Austin views the many ways Art presents itself and is in tune with it all, and it shows.

Clearly these two artist love what they do, and I for one am grateful for their expertise and their willingness to show the world their art.

They worked with us to create a beautiful cactus, complete with three flowers, one for each kid, and a Sedona rock like base. We loved the patience they showed and the skill to make us feel at ease. We never felt like  we were about to do something we just couldn’t. It felt like we had been doing this before. That is the measure of a true instructor. 

Our work of art was complete and we left there feeling accomplished and quite honestly, amazing! 

Both Austin and Jordan have remarkable skills but also wonderful comedic timing. They were a absolutely pleasure to meet and I look forward to keeping up with their art in the future.

If you find yourself in Sedona and want to meet some really wonderful people, stop by The Melting Point and say hello! While you’re there, blow some glass!

How could I forget one of them most important things; They have a studio dog! Austin brings his sweet baby girl to work with him and she is an angel! We loved her! Make sure you give her some love when you visit!

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Artists to Watch

Cry With Us! Puddles Pity Party in Orlando



Ange Alex

I owe him a poem:

Here’s a story of a sad clown who one night in February was traveling through O-town. 

He brought a suitcase and a lot of gum, he brought music and videos and tons of fun.

He sang high but mostly he sang low, and he put of one hell of a good show.

He gave a bearded guy a cupcake and danced with a lady, a wolf he would make

There is no doubt he is a boss sir, he even got love from Kevin Costner.

Fans filled the plaza for a night of delight as the 7 foot clown gave us some real insight.

He sang Bowie and Queen and even some Who, also Cash, Lorde and “Let it go” too

Videos played of pets and babies crying, also beautiful artwork and people smiling.

Last night Orlando was anything but mad as we showed much love for a clown that is sad.

Ok, I’d cry too after that poem. Here’s some more info:

If you haven’t been to see a Puddles Pity Party show, you are missing out. 

The show had me smiling and laughing so hard my stomach hurt, but I was also moved so many times by the range of Puddles voice. True entertainment never gets old and I have a feeling he is going to last forever.

I loved the interaction he had with the crowd. He pulled numerous people up to help him on stage and all of them were good sports, one man even singing the entire song, “All by myself” karaoke style! The show was so well thought out and planned but with room for some hilarious improv. Especially at the end when he pulled the 3 fans from the audience dressed like clowns. At the end of them performing together, Puddles suddenly remembers that he is scared of clowns! Genius! 

Hands down one of the best performances I’ve seen in years.


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“20/20:Visionary”: Looking Back, Looking Forward



Photograph by Charlie McCullers, courtesy of Atlanta Ballet.

Last weekend (March 18-20) the Atlanta Ballet gifted the city with “20/20: Visionary,” three pieces, including a world premiere, presented at the Cobb Energy Center.

The world premiere, “Playground,” by British choreographer Douglas Lee, belied its name by being a shadowy piece danced between upright, rolling chalkboard set pieces. Prepared for a lighthearted, joyful expression of childhood, I was surprised that the work instead exposed the darker side of childhood memories. There were some light moments, such as the towering billboard inscribed with multiple lines reading, “Jackie must remember the steps” – clearly a humorous aside about Jackie Nash, one of the most capable company members and perhaps the quickest study in rehearsal. There were some easily-seen choreographic devices–a lot of theme and variation, even more pushing around of set pieces–but there were a few exceptional moments as well, including intricate, slow-motion manipulation of a dancer’s body by another dancer.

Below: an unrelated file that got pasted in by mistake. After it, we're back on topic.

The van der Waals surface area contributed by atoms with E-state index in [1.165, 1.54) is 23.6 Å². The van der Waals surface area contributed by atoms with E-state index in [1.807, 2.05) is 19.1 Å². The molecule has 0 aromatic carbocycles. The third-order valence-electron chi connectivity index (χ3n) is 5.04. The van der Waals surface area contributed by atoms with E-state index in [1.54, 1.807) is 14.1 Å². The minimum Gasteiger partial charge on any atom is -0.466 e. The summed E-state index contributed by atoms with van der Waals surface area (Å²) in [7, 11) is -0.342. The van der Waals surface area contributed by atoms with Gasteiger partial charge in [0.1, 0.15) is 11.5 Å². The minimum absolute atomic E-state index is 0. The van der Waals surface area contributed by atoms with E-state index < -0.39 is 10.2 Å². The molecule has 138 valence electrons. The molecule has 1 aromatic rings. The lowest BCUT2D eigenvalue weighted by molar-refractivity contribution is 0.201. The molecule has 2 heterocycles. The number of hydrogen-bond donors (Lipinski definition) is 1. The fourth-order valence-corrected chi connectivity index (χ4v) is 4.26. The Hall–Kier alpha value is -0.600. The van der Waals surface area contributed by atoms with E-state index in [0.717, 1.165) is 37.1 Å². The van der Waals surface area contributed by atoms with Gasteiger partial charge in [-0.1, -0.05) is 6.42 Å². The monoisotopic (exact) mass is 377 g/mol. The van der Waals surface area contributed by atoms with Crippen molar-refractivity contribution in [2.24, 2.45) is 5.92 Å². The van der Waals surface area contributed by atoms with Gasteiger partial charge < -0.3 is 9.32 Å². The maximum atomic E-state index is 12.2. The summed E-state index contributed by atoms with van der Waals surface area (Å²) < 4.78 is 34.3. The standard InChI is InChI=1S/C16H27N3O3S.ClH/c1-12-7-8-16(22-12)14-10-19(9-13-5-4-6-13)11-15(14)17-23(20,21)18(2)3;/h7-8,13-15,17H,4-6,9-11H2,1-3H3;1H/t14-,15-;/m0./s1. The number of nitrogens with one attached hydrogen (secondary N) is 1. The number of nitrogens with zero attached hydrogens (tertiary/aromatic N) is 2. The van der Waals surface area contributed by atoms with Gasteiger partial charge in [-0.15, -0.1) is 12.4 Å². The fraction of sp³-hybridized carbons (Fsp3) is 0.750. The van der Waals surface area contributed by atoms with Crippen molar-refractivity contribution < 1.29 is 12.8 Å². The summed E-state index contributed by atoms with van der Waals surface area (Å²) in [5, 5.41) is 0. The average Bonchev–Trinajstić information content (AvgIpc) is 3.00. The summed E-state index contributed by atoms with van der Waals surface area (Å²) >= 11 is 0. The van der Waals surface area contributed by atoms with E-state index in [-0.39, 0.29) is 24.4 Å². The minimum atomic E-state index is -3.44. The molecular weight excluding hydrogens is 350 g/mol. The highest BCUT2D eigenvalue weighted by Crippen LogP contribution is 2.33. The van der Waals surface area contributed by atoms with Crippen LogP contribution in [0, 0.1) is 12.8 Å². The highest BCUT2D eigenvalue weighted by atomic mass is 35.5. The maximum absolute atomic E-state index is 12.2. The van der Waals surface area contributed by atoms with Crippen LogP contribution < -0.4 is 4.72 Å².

Pen-Yu Chen & Tara Lee in “Boiling Point.” Photo by C McCullers, courtesy of Atlanta Ballet.

The opening work, “Boiling Point,” by Darrell Grand Moultrie, was playfully performed at breakneck speed. Dancers are often told to “make it look easy,” and the company took that concept to heart. Highlighted against the men in black costumes, the women wore bits of metallic fabric, providing splashes of intense color and exposing powerful bodies with long muscles. The piece began with the stage space open almost to its fullest, and the dancers running across like a rushing river. They rolled, twisted, turned, and slid like water itself. The choreography juxtaposed synchronicity with counterpoint, traditional with innovation. There was a gargouillade, rarely seen even in classical ballets. The lines of the bodies were critical to the piece, and often layers deep. The flow was almost nonstop, with only an occasional flick of a wrist or toss of a head to provide momentary stasis. The standout was Christian Clark, who sometimes nearly managed to integrate himself into the group but then something distinctive and powerful in his dancing drew the eye to him again.

“Red Clay” from “Home in 7.” Photo by C McCullers, courtesy of Atlanta Ballet.

“Home in 7,” a work by Amy Siewert, closed the concert. A portrait of Atlanta, the ballet was a rich tapestry woven from music, spoken word, and movement. Performed in 7 segments to a libretto written and performed by Marc Bamuthi Joseph and an intriguing, haunting string score composed and performed by Daniel Bernard Roumain, the dance, too, was a poem, shimmering like summer moonlight on the Chattahoochee. John Welker opened the ballet with tiny explosions of movement “Secrets.” Perhaps the most enchanting segment was “Home of the Braves:” 5 men using baseball imagery, holding their formation as they slid precisely between pitches and catches. “Red Clay” evoked August nights, intolerance, and redemption—Atlanta history, a story familiar to many. I first saw this ballet in 2011, and it has grown in depth as the dancers have matured technically and emotionally. Atlanta loves its ballet company, and never more than when it showcases its home city.

John McFall is ending his tenure with the company at the end of this season. For newcomers to Atlanta Ballet offerings, this will have been a dynamic performance. For long-time supporters, it will have been an opportunity to reflect on his legacy. There are a couple more opportunities to see the company under his watch, and then he will pass the torch to Gennadi Nedvigin, the company’s fourth artistic director. Stay tuned!